Two friends of mine do not use email. One is a synagogue rabbi and one is a school principal. Both are in the twilight of their careers and they see no need to update their familiarity with new modes of communication. If people want to contact them, there is always the telephone. To be sure, they are not philosophically opposed to progress; they just don’t feel at ease with the computer or the Blackberry and are reluctant to make the leap into today’s world of technology. I never had that aversion to technology. My late wife was a math teacher at my school and she introduced computer literacy into the curriculum many years ago. She and my kids kept me abreast of the latest technological advances and I was able to use them throughout my career, enabling me to communicate with people efficiently and quickly. The more techie stuff I used, the more productive I became. Years ago, I had a secretary who wrote drafts of my letters; now, without a secretary, I could do my own correspondence with Microsoft Word and respond to my constituency faster than ever before.
This perspective gave me an appreciation for Page One: Inside the New York Times, an engaging documentary giving an insider’s view of the state of print journalism today. The key factoid is that the advertising revenue that was central to a newspaper’s success is no longer present. Newspaper classifieds have given way to Monster.com and CraigsList and a myriad of internet alternatives to get out the word about a business, a job, or any new initiative. This leaves the paper in crisis mode, trying to survive in the face of decreasing revenues. There are scenes of layoffs, of columnists trying to learn new skills, and of media people justifying the uniqueness of what the New York Times does on the total informational landscape.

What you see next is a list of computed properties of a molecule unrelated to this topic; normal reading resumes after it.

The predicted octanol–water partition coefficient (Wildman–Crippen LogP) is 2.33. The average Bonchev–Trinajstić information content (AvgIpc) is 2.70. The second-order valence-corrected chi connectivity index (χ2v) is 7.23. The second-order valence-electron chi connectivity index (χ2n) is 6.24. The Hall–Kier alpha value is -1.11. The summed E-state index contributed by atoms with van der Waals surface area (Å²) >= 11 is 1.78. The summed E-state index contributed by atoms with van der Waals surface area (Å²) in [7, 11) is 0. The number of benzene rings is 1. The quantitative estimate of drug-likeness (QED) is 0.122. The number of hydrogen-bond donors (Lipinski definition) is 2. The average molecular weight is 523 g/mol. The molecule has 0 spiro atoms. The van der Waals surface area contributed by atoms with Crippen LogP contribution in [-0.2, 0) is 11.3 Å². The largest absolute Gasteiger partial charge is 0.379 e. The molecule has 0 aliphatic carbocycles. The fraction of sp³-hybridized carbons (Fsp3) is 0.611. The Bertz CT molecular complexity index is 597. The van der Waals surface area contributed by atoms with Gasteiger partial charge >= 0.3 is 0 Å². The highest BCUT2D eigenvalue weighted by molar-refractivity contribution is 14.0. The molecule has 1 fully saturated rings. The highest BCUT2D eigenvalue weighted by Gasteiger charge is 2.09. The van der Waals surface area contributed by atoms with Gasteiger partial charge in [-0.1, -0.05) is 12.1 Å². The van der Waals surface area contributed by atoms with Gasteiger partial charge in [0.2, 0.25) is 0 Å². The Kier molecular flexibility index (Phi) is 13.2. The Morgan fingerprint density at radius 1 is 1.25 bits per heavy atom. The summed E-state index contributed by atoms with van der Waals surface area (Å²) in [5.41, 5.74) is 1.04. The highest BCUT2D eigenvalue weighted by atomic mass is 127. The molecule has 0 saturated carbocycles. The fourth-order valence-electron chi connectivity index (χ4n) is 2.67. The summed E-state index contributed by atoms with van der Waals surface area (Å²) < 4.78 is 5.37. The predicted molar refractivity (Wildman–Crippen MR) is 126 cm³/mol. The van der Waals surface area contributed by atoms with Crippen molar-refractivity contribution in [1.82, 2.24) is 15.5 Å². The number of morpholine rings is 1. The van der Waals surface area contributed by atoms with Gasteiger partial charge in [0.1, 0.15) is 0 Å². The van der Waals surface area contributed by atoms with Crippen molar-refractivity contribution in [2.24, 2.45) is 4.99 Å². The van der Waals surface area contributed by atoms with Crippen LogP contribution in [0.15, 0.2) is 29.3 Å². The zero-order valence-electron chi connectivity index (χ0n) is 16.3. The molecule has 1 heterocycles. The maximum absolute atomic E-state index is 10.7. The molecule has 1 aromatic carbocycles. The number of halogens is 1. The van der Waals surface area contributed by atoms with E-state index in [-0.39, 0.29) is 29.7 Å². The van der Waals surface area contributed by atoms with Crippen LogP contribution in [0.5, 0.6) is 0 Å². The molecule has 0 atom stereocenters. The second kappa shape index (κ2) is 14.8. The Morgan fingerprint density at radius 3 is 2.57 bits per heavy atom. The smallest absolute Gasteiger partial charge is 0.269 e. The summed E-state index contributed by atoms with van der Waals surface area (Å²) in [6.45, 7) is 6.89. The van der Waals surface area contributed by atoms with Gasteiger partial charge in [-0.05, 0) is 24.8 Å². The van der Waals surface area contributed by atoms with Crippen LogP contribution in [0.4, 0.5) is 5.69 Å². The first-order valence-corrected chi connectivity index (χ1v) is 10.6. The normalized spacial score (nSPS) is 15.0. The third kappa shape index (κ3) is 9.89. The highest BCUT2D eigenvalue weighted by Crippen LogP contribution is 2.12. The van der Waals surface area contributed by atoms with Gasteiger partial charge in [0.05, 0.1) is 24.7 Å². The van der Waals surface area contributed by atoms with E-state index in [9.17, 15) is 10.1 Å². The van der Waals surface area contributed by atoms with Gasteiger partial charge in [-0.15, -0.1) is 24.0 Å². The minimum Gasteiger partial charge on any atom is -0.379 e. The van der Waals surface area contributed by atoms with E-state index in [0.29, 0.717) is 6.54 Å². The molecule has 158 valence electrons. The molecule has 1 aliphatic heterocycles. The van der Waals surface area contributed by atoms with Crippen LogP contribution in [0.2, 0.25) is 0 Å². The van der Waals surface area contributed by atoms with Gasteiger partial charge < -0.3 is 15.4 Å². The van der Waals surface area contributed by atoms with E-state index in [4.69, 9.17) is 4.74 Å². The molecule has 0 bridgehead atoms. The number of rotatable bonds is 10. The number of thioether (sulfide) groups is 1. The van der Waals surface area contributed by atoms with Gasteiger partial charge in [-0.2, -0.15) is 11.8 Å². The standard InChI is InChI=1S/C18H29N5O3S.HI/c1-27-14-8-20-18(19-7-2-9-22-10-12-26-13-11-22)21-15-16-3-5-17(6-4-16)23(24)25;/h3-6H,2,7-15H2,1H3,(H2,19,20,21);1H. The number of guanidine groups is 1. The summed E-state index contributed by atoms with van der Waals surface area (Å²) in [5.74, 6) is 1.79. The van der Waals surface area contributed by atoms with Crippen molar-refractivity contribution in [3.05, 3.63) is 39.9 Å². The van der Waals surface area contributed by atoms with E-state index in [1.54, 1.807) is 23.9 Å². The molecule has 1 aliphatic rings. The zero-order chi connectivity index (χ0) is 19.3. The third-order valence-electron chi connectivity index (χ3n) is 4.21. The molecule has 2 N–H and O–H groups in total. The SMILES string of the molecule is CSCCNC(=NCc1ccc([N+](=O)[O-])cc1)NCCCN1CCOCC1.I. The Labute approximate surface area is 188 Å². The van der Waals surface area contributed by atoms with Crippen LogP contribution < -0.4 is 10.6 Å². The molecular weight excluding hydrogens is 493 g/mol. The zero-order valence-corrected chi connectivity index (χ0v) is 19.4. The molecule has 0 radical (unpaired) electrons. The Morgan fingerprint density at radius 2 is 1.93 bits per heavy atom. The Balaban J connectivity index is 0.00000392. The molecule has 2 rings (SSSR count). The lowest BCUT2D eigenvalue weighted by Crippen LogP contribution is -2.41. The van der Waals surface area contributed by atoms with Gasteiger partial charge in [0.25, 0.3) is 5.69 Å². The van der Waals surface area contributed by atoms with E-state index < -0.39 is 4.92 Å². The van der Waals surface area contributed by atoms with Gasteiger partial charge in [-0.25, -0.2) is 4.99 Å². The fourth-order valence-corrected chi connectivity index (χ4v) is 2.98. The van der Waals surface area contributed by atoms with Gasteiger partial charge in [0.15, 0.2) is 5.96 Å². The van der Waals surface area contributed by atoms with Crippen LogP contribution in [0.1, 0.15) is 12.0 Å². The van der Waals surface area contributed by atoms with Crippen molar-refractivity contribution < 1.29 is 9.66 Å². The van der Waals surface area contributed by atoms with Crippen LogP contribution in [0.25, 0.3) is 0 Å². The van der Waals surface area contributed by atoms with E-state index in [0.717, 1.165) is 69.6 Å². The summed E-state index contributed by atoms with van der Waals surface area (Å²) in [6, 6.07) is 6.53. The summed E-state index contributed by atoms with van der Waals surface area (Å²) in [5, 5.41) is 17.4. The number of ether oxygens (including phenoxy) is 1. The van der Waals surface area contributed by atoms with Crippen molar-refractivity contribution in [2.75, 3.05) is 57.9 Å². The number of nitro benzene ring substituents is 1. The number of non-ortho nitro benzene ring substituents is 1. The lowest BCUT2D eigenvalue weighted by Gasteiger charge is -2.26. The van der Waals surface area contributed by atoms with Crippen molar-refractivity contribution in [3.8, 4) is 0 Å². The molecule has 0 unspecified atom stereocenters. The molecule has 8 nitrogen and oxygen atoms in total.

What emerges are intimate portraits of talented, mostly older, people coming to grips with radical change in their industry. It is a cliché that change is the only constant in life, and that is clearly what happens in Page One. The question is how we deal with unavoidable change. Does it crush us or does it create new opportunities for us?
A passage in the Talmud is instructive: “Who is a wise man? He who sees a future development.” Similarly, Ecclesiastes writes “the wise man has eyes in his head.” The Sages say that this means that at the beginning of something, the wise man foresees what will be in the end. This approach does not relate only to one’s career but to life itself. For successful living, we must be open to change and look beyond the immediate consequences of our actions.
David Carr, a New York Times journalist, is the film’s main character. His own history dramatically illustrates the ability to change. At a critical point in his life, he realizes that to see a different ending to his life, there must be a new beginning. Although the film does not deal with his past, Carr mentions that he was a single parent and former crack addict who left his wasteful life behind and reinvented himself as a reporter. No longer afraid of new challenges, he possesses the sobriety and wisdom to deal with failure. He understands that he has to change in order to survive and prosper. Indeed, the film shows him learning to navigate the latest social media craze “Twitter” with the goal of becoming adept at gleaning news and information from this public forum.
Watching Page One may help us get to page two of our own lives.